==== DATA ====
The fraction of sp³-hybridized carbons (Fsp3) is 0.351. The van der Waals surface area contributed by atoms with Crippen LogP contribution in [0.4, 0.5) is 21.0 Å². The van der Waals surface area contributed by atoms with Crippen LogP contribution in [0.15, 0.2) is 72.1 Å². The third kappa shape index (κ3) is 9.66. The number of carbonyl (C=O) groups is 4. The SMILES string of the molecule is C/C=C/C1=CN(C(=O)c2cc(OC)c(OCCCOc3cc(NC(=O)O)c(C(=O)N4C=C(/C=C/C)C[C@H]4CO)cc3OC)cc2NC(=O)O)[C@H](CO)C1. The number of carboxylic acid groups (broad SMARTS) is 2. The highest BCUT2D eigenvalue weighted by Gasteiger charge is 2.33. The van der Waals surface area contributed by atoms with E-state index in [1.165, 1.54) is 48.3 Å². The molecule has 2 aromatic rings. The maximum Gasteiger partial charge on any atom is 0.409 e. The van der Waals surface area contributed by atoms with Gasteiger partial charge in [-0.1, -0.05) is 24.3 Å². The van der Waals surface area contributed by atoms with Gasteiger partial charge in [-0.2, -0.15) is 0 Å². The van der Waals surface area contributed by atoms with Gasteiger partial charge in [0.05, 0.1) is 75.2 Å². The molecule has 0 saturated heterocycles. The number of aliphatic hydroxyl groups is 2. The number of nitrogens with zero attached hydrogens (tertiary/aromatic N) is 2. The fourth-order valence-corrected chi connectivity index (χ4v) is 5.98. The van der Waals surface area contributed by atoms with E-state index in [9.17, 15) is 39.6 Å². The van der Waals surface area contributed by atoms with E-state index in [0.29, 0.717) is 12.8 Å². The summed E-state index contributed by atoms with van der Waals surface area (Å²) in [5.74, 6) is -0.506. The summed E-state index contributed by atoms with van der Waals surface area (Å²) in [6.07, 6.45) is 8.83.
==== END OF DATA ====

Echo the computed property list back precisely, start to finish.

The fraction of sp³-hybridized carbons (Fsp3) is 0.351. The van der Waals surface area contributed by atoms with Crippen LogP contribution in [0.4, 0.5) is 21.0 Å². The van der Waals surface area contributed by atoms with Crippen LogP contribution in [0.15, 0.2) is 72.1 Å². The third kappa shape index (κ3) is 9.66. The number of carbonyl (C=O) groups is 4. The SMILES string of the molecule is C/C=C/C1=CN(C(=O)c2cc(OC)c(OCCCOc3cc(NC(=O)O)c(C(=O)N4C=C(/C=C/C)C[C@H]4CO)cc3OC)cc2NC(=O)O)[C@H](CO)C1. The number of carboxylic acid groups (broad SMARTS) is 2. The highest BCUT2D eigenvalue weighted by Gasteiger charge is 2.33. The van der Waals surface area contributed by atoms with E-state index in [1.165, 1.54) is 48.3 Å². The molecule has 2 aromatic rings. The maximum Gasteiger partial charge on any atom is 0.409 e. The van der Waals surface area contributed by atoms with Gasteiger partial charge in [-0.1, -0.05) is 24.3 Å². The van der Waals surface area contributed by atoms with Gasteiger partial charge in [-0.2, -0.15) is 0 Å². The van der Waals surface area contributed by atoms with Gasteiger partial charge in [0.05, 0.1) is 75.2 Å². The molecule has 0 saturated heterocycles. The number of aliphatic hydroxyl groups is 2. The number of nitrogens with zero attached hydrogens (tertiary/aromatic N) is 2. The fourth-order valence-corrected chi connectivity index (χ4v) is 5.98. The van der Waals surface area contributed by atoms with E-state index in [9.17, 15) is 39.6 Å². The van der Waals surface area contributed by atoms with E-state index in [0.29, 0.717) is 12.8 Å². The summed E-state index contributed by atoms with van der Waals surface area (Å²) in [5.74, 6) is -0.506. The summed E-state index contributed by atoms with van der Waals surface area (Å²) in [6.07, 6.45) is 8.83.